Dan Janison has been a reporter at Newsday since 1997.
Say what you will about Nassau politics. At least the county is holding a bona fide, competitive election for district attorney.
For an opening act, acting District Attorney Madeline Singas faces underdog insurgent Michael Scotto on Thursday in a Democratic primary.
Compare that to Suffolk. By arrangement of party leaders, that county's district attorney, Thomas Spota, a Democrat, won a fourth term two years ago with cross-endorsement from the Republican, Conservative, and Independence parties.
His only obstacle was a GOP primary.
The GOP cross-endorsed Spota in 2005 and 2009 as well.
In Nassau, Scotto, a former assistant Manhattan district attorney, is trying to make a case against the stewardship of Singas -- who succeeded her ex-boss, Rep. Kathleen Rice, in January.
But in Suffolk, Spota's 14-year record has never undergone the rigorous dissection of a general election debate.
For example, he never faced public cross-examination over his highly unusual 2011 deal by which former County Executive Steve Levy agreed to forgo a run for a third term and forfeited his $4.1 million campaign war chest, apparently to settle a corruption inquiry.
Details of that pact remain secret four years later.
This season, major-party players in the Bronx and Queens are conducting their district attorney's races Suffolk-style.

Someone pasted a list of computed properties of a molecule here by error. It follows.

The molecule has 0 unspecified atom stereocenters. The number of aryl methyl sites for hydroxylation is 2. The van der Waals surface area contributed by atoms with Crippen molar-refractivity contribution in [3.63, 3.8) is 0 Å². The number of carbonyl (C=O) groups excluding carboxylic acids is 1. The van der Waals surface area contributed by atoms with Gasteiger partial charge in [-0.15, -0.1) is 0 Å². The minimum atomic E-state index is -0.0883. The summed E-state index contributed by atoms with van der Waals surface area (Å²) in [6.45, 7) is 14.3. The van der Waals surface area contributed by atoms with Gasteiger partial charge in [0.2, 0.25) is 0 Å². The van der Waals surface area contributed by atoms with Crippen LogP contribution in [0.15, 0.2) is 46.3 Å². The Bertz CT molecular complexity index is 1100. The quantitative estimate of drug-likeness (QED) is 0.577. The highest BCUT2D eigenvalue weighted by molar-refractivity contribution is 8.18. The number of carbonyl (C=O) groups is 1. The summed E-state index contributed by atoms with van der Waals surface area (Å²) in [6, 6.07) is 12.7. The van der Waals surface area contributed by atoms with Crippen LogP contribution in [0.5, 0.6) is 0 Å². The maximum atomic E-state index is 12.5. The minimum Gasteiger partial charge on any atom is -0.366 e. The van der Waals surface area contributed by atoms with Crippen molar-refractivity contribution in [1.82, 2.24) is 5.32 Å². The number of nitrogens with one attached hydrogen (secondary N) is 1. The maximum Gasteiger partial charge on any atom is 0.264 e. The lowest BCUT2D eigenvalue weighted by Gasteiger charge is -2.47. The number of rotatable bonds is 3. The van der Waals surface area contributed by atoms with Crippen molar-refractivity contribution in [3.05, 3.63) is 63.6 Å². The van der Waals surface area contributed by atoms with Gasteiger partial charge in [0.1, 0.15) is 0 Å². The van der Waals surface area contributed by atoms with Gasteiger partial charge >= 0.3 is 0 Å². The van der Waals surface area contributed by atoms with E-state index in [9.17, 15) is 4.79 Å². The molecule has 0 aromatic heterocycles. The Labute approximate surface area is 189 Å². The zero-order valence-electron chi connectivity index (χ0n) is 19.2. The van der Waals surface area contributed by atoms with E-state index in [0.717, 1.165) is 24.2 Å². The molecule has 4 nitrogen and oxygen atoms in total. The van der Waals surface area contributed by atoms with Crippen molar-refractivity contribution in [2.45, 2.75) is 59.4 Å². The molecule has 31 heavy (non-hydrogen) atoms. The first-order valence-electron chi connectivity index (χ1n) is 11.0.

That is to say, the re-election of longtime incumbents Robert Johnson and Richard Brown in those boroughs, respectively, is guaranteed by virtue of cross-endorsement and no primaries.
In Johnson's case, there may be a twist. Rumors persist that he could be nominated for a judgeship in time for the Democrats to replace him without primaries on the November ballot. Still, the district attorney has said he's running on all three lines for re-election.
Either way, expect no contest in the Bronx.
On Staten Island, the situation this season is a bit more like Nassau's.
The previous district attorney, Republican Dan Donovan, became a congressman, forcing a special election for his successor.
But the borough's acting district attorney is not running. Instead, the Republican nominee, longtime Manhattan prosecutor Joan Illuzzi, faces former Democratic Rep. Michael McMahon.
As will be the case with whoever faces Hempstead GOP Supervisor Kate Murray on Nov. 3, Illuzzi emphasizes her seasoning as a prosecutor -- and her opponent's total lack of experience on that count.
District attorney offices change hands sooner or later -- mostly later. When they do, it takes on the feel of a rare cosmological event.
Longtime Brooklyn District Attorney Charles J. Hynes lost his job in 2013 essentially through defeat in the Democratic primary to Ken Thompson. Rice unseated veteran District Attorney Denis Dillon in 2005, and Spota ousted James M. Catterson Jr. in 2001.
Systemic changes come up for discussion every now and then. For example, some believe district attorneys should run in nonpartisan elections, if they are to be elected at all.
Years ago, Suffolk imposed term limits on the office. But Spota's allies got that ruled unconstitutional in court, enabling him to run for his current term.
Nassau voters may wish to pay attention.
Based on common practice, the candidate they install this time could stay in the district attorney job for a very, very long time.